The United States health care system is broken. Critics and commentators point to the staggering costs of health care, the shrinking insurance coverage, and the diminishing access that many U.S. citizens have to essential services and treatments. These problems are compounded by a growing realization that the quality of care across the country is uneven at best, with the goal of finding the appropriate kind and level of care proving elusive. High Stakes enters into the health care debates at a critical time, offering an analysis that homes in on factors that account for many of the inefficiencies and shortcomings of our unsystematic system, and putting forth recommendations that are ideologically blind.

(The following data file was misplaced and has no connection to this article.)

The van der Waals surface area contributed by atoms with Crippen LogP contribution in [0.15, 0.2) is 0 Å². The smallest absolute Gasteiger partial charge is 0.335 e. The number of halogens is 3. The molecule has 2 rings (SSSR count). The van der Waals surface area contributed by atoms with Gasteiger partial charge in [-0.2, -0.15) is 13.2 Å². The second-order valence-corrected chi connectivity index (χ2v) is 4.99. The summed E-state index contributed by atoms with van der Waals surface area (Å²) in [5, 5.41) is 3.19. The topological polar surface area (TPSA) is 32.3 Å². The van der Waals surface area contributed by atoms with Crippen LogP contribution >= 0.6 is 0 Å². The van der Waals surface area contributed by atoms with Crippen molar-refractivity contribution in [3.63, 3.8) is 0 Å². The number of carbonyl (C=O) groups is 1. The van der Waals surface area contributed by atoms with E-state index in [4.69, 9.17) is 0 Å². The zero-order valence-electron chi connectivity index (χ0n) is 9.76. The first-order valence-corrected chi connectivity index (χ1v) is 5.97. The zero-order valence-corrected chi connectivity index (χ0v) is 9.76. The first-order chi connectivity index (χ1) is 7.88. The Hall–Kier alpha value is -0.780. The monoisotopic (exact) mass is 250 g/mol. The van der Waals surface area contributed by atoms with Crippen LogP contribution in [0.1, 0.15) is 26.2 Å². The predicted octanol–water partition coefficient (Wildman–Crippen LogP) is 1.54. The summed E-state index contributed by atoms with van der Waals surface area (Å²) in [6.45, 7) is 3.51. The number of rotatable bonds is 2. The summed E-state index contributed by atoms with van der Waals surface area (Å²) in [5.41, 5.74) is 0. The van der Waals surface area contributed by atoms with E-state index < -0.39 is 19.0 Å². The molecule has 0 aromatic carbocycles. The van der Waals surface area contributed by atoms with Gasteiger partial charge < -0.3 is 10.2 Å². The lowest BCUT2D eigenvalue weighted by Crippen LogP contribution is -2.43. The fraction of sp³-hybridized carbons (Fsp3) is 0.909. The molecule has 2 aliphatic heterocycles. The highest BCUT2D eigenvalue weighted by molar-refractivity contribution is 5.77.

Using real-world examples to illustrate the fragile state of health care today, Drs. Shore and Kupferberg enlist a powerful analytic frame to bear on these conflicts: stakeholder management. That involves addressing the present system of conflicts, in which key groups in the field pursue their own interests at the risk of the system at large. Insurance providers want to reduce their payments, hospitals want higher reimbursements, patients want access to unlimited services, and no one wants to work together. The fights are constant and financially disastrous, for every dollar earned by one group is one less dollar earned by another. For health care to succeed as an enterprise, key stakeholder groups must come to appreciate their dependence on other groups. More importantly, they must find ways to align their interests and move beyond entrenched behaviors. As the authors point out, all constituency groups must begin by acknowledging that where people stand on an issue depends on where they sit, and that greater stakeholder alignment and engagement are prerequisites for more effective and efficient health care. Drawing equally from both scholarly studies and real world examples, High Stakes offers health care leaders the necessary tools to both map their current stakeholder relationships and fashion concrete steps to produce greater stakeholder engagement, collaboration, and cooperative competition.